16.Liu YR, Zhang LP, Chang Y, et al. Clinical signiﬁcance for minimal re-sidual disease detection by 4 color ﬂow cytometry in adult and childhood B lineage acute lymphoblastic leukemia. [Article in Chinese]. 2006;27:302-305.
17. Rubnitz JE, Inaba H, Dahl G, et al. Minimal residual disease-directed therapy for childhood acute myeloid leukaemia: results of the AML02 multicentre trial. Lancet Oncol. 2010;11:543-552.
18. Yan CH, Liu DH, Liu KY, et al. Risk stratiﬁcation-directed donor lymphocyte infusion could reduce relapse of standard-risk acute leu-kemia patients after allogeneic hematopoietic stem cell trans-plantation. Blood. 2012;119:3256-3262.
19. Huang XJ, Wang Y, Liu DH, et al. Administration of short-term immu-nosuppressive agents after DLI reduces the incidence of DLI-associated acute GVHD without inﬂuencing the GVL effect. Bone Marrow Trans-plant. 2009;44:309-316.
20. Wang Y, Liu DH, Fan ZP, et al. Prevention of relapse using DLI can in-crease survival following HLA-identical transplantation in patients with advanced-stage acute leukemia: a multi-center study. Clin Transplant. 2012;26:635-643.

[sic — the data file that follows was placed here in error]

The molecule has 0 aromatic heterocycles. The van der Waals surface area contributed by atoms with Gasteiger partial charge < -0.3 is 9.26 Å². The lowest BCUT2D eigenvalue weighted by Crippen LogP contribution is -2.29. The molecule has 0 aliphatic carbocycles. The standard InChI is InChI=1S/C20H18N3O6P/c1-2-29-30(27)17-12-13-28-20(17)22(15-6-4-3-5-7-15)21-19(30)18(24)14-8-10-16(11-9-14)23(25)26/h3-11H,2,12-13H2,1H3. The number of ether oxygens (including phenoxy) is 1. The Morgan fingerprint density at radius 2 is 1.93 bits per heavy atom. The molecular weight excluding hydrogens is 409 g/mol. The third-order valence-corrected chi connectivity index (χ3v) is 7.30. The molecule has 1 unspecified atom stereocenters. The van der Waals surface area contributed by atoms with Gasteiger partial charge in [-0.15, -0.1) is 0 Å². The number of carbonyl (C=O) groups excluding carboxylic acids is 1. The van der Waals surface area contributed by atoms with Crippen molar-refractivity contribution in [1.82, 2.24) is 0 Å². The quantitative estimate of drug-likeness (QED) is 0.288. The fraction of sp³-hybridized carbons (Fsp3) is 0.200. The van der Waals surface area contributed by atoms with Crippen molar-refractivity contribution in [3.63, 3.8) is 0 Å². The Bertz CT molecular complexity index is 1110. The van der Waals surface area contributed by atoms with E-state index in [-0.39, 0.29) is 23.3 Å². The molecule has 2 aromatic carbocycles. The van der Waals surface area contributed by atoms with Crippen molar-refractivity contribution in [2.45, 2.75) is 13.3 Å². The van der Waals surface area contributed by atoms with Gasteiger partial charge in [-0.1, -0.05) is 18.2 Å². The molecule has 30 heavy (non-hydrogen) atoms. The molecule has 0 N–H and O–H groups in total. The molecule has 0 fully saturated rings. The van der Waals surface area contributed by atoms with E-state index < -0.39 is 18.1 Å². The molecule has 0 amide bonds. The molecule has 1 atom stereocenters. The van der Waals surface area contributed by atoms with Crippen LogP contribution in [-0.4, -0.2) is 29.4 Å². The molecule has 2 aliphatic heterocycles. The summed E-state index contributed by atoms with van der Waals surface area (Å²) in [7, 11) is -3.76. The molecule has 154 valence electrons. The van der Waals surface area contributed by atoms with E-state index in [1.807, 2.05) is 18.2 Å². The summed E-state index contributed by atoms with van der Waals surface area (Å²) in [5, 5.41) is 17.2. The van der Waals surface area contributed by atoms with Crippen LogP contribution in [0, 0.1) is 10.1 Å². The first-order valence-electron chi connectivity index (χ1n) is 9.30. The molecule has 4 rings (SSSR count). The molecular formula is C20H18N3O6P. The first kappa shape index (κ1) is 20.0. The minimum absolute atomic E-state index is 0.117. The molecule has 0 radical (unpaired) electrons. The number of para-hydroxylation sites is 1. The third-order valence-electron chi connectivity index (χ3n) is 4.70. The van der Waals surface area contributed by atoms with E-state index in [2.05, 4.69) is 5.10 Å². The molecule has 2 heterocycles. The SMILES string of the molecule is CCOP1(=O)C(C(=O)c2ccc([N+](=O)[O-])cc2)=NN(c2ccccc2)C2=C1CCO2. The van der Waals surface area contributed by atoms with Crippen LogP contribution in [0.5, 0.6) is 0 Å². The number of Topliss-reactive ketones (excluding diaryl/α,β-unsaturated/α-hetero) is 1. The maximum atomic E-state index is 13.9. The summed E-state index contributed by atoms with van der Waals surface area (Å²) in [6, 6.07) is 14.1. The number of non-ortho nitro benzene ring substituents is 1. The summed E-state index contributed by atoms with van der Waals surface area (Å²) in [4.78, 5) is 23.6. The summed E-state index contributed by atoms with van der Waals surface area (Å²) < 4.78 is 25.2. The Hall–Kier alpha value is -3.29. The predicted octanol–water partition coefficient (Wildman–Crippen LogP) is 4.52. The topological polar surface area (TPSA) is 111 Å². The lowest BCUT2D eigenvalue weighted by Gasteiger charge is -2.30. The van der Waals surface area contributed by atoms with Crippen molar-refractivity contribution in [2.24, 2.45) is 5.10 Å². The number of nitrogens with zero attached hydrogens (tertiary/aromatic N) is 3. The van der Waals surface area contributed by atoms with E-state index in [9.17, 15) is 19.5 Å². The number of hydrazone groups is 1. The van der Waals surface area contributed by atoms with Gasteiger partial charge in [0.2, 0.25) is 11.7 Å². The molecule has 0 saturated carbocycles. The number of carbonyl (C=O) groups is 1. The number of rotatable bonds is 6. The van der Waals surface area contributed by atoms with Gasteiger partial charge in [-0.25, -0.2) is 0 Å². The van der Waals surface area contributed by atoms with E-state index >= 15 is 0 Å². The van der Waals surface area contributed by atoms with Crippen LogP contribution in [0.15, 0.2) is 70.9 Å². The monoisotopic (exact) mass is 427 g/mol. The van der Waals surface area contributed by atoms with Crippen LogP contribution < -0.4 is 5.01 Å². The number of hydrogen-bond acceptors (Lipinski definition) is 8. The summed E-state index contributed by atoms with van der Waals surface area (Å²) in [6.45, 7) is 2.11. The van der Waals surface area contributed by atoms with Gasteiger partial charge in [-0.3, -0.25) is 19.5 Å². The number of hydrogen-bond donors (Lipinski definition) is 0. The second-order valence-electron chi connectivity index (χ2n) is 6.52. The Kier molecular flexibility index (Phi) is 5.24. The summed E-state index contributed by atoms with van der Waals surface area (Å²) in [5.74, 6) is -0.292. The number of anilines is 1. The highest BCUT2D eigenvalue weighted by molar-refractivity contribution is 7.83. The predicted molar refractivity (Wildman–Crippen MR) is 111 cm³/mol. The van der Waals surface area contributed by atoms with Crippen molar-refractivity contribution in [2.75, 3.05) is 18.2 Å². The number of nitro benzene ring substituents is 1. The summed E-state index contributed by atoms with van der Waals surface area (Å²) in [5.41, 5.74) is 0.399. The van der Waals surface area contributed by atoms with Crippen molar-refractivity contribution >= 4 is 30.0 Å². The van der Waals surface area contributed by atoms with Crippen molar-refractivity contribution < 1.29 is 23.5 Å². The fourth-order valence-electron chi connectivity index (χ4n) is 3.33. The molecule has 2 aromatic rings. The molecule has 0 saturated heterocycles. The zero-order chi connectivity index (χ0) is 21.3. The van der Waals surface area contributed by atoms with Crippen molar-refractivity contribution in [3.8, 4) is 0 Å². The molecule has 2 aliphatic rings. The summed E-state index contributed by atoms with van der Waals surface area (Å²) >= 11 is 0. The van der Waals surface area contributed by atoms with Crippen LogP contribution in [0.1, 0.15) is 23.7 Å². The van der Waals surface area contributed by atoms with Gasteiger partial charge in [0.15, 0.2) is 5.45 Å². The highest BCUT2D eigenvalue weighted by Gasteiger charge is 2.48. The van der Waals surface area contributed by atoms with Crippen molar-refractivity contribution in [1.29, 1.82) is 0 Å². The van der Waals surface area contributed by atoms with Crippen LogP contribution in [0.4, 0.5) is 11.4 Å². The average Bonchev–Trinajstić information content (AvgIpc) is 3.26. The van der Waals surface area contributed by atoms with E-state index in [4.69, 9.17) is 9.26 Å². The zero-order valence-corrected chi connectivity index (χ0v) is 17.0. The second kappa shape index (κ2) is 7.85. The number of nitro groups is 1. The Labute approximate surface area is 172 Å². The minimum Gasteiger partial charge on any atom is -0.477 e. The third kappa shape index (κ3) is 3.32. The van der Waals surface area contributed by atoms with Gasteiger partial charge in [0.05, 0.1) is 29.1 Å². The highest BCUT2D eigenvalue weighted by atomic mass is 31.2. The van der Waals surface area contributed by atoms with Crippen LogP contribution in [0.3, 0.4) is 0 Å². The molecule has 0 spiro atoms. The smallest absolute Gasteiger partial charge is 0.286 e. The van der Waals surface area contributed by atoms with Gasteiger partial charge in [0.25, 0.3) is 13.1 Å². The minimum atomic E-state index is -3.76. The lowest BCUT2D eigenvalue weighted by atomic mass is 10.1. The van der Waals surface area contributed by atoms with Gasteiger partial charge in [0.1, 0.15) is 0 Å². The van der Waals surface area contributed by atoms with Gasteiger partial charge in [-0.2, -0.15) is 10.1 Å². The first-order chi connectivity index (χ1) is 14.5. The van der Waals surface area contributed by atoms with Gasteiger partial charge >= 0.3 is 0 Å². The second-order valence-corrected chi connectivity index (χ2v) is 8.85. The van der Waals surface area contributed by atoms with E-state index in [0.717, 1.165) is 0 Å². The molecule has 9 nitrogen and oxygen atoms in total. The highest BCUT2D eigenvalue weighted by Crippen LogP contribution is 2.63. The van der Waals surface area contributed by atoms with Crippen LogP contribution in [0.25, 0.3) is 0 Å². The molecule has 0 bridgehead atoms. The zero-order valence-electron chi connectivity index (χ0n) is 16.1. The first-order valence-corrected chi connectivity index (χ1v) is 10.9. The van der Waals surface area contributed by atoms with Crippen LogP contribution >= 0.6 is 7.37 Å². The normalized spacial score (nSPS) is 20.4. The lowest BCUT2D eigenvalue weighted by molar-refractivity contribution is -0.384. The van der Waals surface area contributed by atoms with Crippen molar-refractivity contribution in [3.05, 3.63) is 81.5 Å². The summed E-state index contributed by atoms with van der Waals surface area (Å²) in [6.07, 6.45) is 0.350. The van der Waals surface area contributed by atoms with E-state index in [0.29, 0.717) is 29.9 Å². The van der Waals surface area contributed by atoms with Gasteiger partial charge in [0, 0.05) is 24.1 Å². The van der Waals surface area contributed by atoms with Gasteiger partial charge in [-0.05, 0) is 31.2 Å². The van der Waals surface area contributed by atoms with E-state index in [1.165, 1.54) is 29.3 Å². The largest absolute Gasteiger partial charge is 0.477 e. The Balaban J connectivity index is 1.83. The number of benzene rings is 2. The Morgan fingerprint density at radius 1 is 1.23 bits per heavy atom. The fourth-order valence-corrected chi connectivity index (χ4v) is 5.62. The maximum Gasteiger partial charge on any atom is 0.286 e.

21. Martin P, Nash R, Sanders J, et al. Reproducibility in retrospective grading of acute graft-versus-host disease after allogeneic marrow transplantation. Bone Marrow Transplant. 1998;21:273-279. 22. Shulman HM, Sullivan KM, Weiden PL, et al. Chronic graft-versus-host
syndrome in man. A long-term clinicopathologic study of 20 Seattle patients. Am J Med. 1980;69:204-217.
23. Zhao XS, Jin S, Zhu HH, et al. Wilms’ tumor gene 1 expression: an in-dependent acute leukemia prognostic indicator following allogeneic hematopoietic SCT. Bone Marrow Transplant. 2012;47:499-507. 24. Zhao XS, Liu YR, Zhu HH, et al. Monitoring MRD withﬂow cytometry:
an effective method to predict relapse for ALL patients after allogeneic hematopoietic stem cell transplantation. Ann Hematol. 2012;91: 183-192.
25. Spinelli O, Peruta B, Tosi M, et al. Clearance of minimal residual disease after allogeneic stem cell transplantation and the prediction of the
clinical outcome of adult patients with high-risk acute lymphoblastic leukemia. Haematologica. 2007;92:612-618.
26. Mortuza FY, Papaioannou M, Moreira IM, et al. Minimal residual dis-ease tests provide an independent predictor of clinical outcome in adult acute lymphoblastic leukemia. J Clin Oncol. 2002;20:1094-1104. 27. Campana D, Leung W. Clinical signiﬁcance of minimal residual disease